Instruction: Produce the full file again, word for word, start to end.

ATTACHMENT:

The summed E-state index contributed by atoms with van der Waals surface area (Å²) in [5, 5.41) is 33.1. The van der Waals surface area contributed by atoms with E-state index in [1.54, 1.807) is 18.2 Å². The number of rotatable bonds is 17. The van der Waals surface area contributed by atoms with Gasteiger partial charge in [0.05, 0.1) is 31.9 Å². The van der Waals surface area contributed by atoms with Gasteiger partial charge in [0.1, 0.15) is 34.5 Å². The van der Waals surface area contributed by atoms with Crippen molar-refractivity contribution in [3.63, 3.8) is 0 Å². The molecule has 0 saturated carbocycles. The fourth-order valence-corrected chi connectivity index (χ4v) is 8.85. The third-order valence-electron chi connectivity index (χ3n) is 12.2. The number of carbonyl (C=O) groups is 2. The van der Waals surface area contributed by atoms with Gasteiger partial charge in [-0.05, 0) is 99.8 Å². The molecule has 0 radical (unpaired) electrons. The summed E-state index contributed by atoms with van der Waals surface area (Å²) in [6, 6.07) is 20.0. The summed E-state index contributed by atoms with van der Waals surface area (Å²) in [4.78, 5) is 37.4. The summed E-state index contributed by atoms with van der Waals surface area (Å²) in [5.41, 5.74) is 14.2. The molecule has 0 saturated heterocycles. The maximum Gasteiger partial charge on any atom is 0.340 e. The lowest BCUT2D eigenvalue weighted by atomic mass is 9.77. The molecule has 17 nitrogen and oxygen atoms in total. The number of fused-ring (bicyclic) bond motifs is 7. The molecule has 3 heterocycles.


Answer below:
The summed E-state index contributed by atoms with van der Waals surface area (Å²) in [5, 5.41) is 33.1. The van der Waals surface area contributed by atoms with E-state index in [1.54, 1.807) is 18.2 Å². The number of rotatable bonds is 17. The van der Waals surface area contributed by atoms with Gasteiger partial charge in [0.05, 0.1) is 31.9 Å². The van der Waals surface area contributed by atoms with Gasteiger partial charge in [0.1, 0.15) is 34.5 Å². The van der Waals surface area contributed by atoms with Crippen molar-refractivity contribution in [3.63, 3.8) is 0 Å². The molecule has 0 saturated carbocycles. The fourth-order valence-corrected chi connectivity index (χ4v) is 8.85. The third-order valence-electron chi connectivity index (χ3n) is 12.2. The number of carbonyl (C=O) groups is 2. The van der Waals surface area contributed by atoms with Gasteiger partial charge in [-0.05, 0) is 99.8 Å². The molecule has 0 radical (unpaired) electrons. The summed E-state index contributed by atoms with van der Waals surface area (Å²) in [6, 6.07) is 20.0. The summed E-state index contributed by atoms with van der Waals surface area (Å²) in [4.78, 5) is 37.4. The summed E-state index contributed by atoms with van der Waals surface area (Å²) in [5.41, 5.74) is 14.2. The molecule has 0 saturated heterocycles. The maximum Gasteiger partial charge on any atom is 0.340 e. The lowest BCUT2D eigenvalue weighted by atomic mass is 9.77. The molecule has 17 nitrogen and oxygen atoms in total. The number of fused-ring (bicyclic) bond motifs is 7. The molecule has 3 heterocycles.